The Association Between Pre-Pregnancy Body Mass Index, Perinatal Depression and Maternal Vitamin D Status: Findings from an Australian Cohort Study

Rati Jani, Cathy Knight-Agarwal, Michael Bloom Bloom, Monica Yuri Takito

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Abstract

Purpose: This study aimed to assess the relationship between early-pregnancy Body Mass Index (BMI), perinatal depression risk and maternal vitamin D status.
Patients and Methods: A retrospective cohort study from 2013 to 2017 was undertaken involving 16,528 birth events in the Australian Capital Territory. Multivariate binary logistic regression was conducted using the forced entry method. Mediation of the association between maternal early-pregnancy BMI and perinatal depression risk by vitamin D status was also tested.
Results: Adjusted logistic regression models found that high maternal early-pregnancy BMI was associated with increased risk of developing perinatal depression (AOR 1.421; 95% CI, 1.191, 1.696) as well as increased odds of being vitamin D deficient (AOR 1.950; 95% CI; 1.735, 2.191). In comparison to women with low perinatal depression risk, women with high perinatal depression risk had increased odds of being vitamin D deficient (AOR 1.321; 95% CI, 1.105, 1.579). Maternal early-pregnancy BMI was a weak significant predictor of perinatal depression risk after including vitamin D as a mediator, consistent with partial mediation, Path C: B=0.016 (95% CI 1.003, 1.030), p= 0.02. Path C´: B=0.014 (95% CI 1.001, 1.028), p= 0.04.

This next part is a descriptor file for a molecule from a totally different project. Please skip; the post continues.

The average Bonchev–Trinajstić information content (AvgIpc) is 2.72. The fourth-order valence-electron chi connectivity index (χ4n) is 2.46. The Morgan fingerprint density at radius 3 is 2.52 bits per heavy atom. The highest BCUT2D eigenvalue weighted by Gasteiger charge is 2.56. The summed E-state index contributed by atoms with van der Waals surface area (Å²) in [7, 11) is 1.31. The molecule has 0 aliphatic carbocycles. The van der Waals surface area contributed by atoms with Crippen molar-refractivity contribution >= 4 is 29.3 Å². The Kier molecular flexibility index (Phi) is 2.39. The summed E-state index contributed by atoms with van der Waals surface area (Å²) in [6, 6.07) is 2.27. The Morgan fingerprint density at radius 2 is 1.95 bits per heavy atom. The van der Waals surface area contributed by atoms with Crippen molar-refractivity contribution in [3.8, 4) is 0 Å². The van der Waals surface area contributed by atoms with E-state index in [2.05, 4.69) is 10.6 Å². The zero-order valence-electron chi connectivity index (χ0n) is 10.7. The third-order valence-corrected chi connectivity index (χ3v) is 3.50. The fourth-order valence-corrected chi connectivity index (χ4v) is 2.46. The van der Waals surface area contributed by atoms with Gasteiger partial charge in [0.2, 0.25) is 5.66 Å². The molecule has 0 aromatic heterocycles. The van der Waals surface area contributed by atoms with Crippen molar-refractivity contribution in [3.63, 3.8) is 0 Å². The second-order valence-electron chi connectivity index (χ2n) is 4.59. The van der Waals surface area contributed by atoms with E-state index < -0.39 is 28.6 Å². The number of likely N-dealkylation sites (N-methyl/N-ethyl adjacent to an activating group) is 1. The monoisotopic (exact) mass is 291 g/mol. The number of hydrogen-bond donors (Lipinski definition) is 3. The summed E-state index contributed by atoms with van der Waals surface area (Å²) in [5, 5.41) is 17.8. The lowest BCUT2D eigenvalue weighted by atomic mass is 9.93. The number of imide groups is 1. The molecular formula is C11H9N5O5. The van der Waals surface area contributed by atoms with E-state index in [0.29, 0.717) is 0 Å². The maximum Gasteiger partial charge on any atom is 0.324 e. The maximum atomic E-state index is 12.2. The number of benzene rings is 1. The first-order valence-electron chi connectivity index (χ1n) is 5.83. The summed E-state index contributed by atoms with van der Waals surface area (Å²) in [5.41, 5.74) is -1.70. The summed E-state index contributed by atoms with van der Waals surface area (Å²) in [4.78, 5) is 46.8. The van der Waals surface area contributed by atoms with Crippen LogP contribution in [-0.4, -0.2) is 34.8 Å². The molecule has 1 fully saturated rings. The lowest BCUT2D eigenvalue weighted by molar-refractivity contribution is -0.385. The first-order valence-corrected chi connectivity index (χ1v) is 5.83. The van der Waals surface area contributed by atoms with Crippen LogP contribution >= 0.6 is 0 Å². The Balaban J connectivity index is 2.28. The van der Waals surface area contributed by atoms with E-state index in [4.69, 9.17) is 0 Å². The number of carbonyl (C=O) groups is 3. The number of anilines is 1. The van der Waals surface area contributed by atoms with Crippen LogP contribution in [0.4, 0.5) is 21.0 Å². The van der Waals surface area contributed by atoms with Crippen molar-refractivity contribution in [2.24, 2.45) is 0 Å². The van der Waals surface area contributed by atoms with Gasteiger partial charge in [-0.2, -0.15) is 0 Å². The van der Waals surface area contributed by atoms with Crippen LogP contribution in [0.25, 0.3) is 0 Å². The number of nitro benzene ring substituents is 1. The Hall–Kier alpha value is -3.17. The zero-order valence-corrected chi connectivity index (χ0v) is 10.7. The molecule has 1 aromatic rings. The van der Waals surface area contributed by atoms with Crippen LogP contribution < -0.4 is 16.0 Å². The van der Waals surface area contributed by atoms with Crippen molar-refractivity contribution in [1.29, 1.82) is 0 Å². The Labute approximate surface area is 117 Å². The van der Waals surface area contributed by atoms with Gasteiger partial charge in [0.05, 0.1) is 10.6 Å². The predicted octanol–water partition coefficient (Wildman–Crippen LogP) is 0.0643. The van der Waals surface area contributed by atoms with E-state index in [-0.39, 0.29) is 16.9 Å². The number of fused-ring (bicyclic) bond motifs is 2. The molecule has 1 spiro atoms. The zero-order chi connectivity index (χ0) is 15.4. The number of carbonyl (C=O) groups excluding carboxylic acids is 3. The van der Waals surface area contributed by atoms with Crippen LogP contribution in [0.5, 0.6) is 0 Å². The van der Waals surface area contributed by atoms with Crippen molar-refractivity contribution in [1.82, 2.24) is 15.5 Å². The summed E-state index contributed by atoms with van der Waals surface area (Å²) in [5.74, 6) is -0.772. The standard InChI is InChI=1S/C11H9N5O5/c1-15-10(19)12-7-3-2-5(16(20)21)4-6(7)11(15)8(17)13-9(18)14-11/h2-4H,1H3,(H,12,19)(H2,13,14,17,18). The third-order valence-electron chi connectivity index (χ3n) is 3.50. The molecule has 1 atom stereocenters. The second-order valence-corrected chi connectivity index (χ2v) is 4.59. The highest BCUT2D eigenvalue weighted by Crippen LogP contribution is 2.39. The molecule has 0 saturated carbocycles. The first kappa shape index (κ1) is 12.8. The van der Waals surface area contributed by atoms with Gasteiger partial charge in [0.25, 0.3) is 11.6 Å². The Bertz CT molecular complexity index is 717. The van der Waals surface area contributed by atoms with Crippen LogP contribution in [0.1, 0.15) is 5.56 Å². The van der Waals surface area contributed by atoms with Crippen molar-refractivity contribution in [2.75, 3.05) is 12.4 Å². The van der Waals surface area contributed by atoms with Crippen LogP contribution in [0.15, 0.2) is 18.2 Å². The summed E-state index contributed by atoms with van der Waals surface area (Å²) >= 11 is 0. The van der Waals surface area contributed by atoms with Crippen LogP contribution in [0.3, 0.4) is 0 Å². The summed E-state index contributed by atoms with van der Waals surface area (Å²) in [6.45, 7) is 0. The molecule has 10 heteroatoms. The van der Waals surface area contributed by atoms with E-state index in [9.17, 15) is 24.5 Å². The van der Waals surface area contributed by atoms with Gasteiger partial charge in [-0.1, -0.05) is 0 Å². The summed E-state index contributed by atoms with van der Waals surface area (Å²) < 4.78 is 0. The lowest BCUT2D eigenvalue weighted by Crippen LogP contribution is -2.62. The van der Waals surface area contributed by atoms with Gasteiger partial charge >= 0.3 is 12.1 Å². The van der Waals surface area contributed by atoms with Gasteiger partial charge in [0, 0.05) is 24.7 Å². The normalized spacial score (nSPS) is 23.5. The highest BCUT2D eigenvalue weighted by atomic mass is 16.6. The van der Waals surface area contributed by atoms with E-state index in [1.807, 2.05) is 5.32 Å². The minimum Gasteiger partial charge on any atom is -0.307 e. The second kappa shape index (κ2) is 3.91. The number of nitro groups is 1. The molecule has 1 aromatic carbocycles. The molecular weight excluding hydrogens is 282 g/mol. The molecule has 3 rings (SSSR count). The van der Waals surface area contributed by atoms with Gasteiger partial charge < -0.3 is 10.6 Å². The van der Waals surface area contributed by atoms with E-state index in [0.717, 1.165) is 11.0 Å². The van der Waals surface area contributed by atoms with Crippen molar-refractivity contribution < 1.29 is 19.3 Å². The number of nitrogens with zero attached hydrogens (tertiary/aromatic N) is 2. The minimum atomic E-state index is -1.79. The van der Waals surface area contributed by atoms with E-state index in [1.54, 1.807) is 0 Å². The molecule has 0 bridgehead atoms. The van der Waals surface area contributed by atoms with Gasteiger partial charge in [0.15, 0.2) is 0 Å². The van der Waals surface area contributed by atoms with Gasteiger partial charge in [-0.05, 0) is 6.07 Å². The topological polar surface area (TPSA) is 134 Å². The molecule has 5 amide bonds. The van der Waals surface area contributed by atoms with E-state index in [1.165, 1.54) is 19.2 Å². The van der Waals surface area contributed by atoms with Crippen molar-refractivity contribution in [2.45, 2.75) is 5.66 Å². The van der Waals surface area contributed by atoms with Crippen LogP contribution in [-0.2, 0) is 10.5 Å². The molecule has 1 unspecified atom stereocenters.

Conclusion: In line with current Australian recommendations, women with high early-pregnancy BMI should be screened for both perinatal depression risk and vitamin D deficiency, with referral to relevant support services when indicated.
Original languageEnglish
Pages (from-to)213-219
Number of pages7
JournalInternational Journal of Women's Health
Volume12
DOIs
Publication statusPublished - 26 Mar 2020

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